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Faculty and Staff Profile

Edmond Bowers

Assistant Professor
Youth Development Leadership

Office: 278 Lehotsky Hall
Phone: 864-656-1983
Email: EDMONDB@clemson.edu
 

 Educational Background

Ph.D. Applied Developmental and Educational Psychology
Boston College 2009

M.Ed. Middle School Science
University of Notre Dame 2003

B.S. Science-Business and Anthropology
University of Notre Dame 2001

 Courses Taught

YDP3050 Theory and Philosophy of Youth Development Work
YDP8000 Foundations of Youth Development: An Applied Perspective
YDP8010 Child and Adolescent Development
YDP8880 Special Topics: Youth and Technology
YDP8900 The Profession of Youth Development Leadership
PADM8410 Public Data Analysis

 Profile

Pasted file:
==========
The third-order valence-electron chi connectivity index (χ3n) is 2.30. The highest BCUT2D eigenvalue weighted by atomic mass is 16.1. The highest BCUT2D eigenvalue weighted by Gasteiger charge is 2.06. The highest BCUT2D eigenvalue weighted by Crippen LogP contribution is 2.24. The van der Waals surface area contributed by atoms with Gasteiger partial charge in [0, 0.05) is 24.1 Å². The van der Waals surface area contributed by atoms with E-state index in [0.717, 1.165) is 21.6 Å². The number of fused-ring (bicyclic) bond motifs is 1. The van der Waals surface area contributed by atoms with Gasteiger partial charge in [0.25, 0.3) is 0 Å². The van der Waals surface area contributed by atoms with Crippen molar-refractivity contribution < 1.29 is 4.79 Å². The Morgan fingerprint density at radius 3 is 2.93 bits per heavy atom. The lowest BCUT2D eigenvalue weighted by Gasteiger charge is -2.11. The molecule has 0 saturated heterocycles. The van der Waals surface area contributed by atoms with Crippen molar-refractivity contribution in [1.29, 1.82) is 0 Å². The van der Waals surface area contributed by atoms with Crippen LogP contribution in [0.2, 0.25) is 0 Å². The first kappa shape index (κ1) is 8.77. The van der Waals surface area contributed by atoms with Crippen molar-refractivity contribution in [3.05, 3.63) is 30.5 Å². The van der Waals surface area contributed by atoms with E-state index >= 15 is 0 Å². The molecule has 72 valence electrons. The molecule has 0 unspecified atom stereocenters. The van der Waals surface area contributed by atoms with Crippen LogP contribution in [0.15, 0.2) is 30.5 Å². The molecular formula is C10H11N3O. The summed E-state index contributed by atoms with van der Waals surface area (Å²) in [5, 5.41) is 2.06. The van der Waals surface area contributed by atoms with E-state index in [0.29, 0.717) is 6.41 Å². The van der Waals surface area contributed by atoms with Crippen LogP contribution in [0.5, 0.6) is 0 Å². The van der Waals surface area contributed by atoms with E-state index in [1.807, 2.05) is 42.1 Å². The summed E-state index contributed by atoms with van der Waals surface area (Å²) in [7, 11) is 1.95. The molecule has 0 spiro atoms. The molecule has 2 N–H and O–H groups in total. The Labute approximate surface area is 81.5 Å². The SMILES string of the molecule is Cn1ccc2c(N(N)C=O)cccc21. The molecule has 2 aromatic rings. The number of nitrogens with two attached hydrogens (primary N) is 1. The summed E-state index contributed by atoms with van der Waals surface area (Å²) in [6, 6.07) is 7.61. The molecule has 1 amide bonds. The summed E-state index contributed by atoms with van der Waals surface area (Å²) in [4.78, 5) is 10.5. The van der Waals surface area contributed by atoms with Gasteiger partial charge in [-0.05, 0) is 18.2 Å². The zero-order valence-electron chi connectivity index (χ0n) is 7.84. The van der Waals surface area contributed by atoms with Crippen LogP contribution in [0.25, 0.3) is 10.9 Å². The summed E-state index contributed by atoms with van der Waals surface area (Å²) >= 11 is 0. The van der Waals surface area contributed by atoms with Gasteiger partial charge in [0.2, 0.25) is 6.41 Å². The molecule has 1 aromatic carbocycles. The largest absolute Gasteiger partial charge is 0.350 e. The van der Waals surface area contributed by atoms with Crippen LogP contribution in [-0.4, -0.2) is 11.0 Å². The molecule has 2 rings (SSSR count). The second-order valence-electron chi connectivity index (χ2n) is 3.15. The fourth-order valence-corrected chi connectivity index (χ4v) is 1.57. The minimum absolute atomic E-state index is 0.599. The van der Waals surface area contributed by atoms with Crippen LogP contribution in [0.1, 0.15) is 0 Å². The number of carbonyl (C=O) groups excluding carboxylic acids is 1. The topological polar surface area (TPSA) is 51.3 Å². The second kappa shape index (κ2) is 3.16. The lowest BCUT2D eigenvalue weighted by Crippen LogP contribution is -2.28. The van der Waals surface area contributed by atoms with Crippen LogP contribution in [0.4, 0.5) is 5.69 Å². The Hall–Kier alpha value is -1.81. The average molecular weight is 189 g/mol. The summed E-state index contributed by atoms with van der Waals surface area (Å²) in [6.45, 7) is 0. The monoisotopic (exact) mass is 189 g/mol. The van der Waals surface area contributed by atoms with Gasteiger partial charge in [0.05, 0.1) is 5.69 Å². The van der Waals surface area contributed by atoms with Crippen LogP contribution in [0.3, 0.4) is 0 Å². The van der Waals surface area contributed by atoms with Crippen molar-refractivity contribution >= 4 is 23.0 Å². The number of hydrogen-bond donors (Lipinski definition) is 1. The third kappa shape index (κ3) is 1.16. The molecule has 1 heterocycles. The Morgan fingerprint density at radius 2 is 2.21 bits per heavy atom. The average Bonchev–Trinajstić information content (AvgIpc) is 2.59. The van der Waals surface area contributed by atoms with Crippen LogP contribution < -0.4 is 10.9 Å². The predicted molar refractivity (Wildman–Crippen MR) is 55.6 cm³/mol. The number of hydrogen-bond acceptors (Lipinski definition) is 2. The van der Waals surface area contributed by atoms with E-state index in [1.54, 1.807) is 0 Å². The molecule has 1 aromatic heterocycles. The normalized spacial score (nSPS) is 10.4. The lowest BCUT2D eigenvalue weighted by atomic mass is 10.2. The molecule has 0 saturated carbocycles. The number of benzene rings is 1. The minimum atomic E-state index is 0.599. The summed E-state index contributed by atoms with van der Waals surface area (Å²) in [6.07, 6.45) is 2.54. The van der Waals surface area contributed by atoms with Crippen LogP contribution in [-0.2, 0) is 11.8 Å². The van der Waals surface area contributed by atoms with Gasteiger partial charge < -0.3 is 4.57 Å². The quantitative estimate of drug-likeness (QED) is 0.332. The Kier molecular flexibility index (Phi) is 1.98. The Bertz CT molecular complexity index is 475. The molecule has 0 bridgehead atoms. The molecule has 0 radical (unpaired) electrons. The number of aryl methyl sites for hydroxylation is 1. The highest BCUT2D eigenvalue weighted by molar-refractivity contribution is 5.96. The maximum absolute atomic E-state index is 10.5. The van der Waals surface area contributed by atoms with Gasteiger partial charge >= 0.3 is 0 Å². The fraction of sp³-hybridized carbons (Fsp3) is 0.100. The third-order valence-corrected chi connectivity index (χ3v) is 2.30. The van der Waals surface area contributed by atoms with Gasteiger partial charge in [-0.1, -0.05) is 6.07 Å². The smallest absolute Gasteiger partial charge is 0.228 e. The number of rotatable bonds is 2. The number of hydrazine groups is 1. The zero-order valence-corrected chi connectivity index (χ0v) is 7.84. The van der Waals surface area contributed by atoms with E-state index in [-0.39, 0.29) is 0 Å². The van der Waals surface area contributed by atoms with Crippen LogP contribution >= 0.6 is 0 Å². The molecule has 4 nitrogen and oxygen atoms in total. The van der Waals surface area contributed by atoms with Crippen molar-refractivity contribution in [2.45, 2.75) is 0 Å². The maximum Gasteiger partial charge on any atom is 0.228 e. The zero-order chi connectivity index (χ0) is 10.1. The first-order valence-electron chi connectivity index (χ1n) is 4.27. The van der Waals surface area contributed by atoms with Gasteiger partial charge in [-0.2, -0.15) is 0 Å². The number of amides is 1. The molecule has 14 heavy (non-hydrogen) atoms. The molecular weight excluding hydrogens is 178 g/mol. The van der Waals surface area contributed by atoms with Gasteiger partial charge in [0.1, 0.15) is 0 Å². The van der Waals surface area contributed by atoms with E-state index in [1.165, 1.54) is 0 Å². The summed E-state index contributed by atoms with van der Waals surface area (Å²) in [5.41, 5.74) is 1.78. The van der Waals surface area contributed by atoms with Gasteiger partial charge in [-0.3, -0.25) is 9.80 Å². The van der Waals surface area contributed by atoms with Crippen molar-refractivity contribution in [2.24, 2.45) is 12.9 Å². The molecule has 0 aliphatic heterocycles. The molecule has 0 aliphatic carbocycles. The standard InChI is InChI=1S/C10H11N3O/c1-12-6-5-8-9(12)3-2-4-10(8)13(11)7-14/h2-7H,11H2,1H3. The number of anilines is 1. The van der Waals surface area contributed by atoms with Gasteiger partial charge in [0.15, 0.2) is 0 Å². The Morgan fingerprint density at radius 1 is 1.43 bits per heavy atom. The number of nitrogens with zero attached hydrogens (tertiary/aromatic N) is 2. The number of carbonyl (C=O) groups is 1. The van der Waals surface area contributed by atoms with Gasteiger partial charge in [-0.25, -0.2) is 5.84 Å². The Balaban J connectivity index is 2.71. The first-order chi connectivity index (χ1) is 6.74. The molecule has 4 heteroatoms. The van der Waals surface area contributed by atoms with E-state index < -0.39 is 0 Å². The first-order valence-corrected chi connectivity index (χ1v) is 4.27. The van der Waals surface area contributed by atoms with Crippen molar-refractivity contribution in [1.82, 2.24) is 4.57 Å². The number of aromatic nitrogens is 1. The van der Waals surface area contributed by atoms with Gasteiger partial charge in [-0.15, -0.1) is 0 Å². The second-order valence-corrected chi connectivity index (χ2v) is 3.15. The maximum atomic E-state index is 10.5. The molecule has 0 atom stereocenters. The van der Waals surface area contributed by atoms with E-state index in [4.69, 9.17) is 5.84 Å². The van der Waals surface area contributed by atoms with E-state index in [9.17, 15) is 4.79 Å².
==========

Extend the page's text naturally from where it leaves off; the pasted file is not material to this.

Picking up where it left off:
Dr. Edmond P. Bowers is an assistant professor of Youth Development Leadership at Clemson University. Dr. Bowers received both B.S. and M.Ed. degrees from the University of Notre Dame and a Ph.D. in Applied Developmental and Educational Psychology from Boston College. Prior to arriving at Clemson, he served as a post-doctoral fellow and research assistant professor in the Institute for Applied Research in Youth Development (IARYD) at Tufts University. Dr. Bowers also has experience teaching and working with students from the preschool to the graduate level, both in the U.S. and abroad. Framed by the positive youth development (PYD) perspective, Dr. Bowers’ primary research interest is on the influence of nonparental social supports (e.g., mentors, youth leaders, coaches, teachers, older peers) in promoting healthy and positive development in young people. Through this research agenda, Dr. Bowers has collaborated with researchers and practitioners to design, implement, and evaluate research-based programs and materials in diverse school- and community-based settings across the country.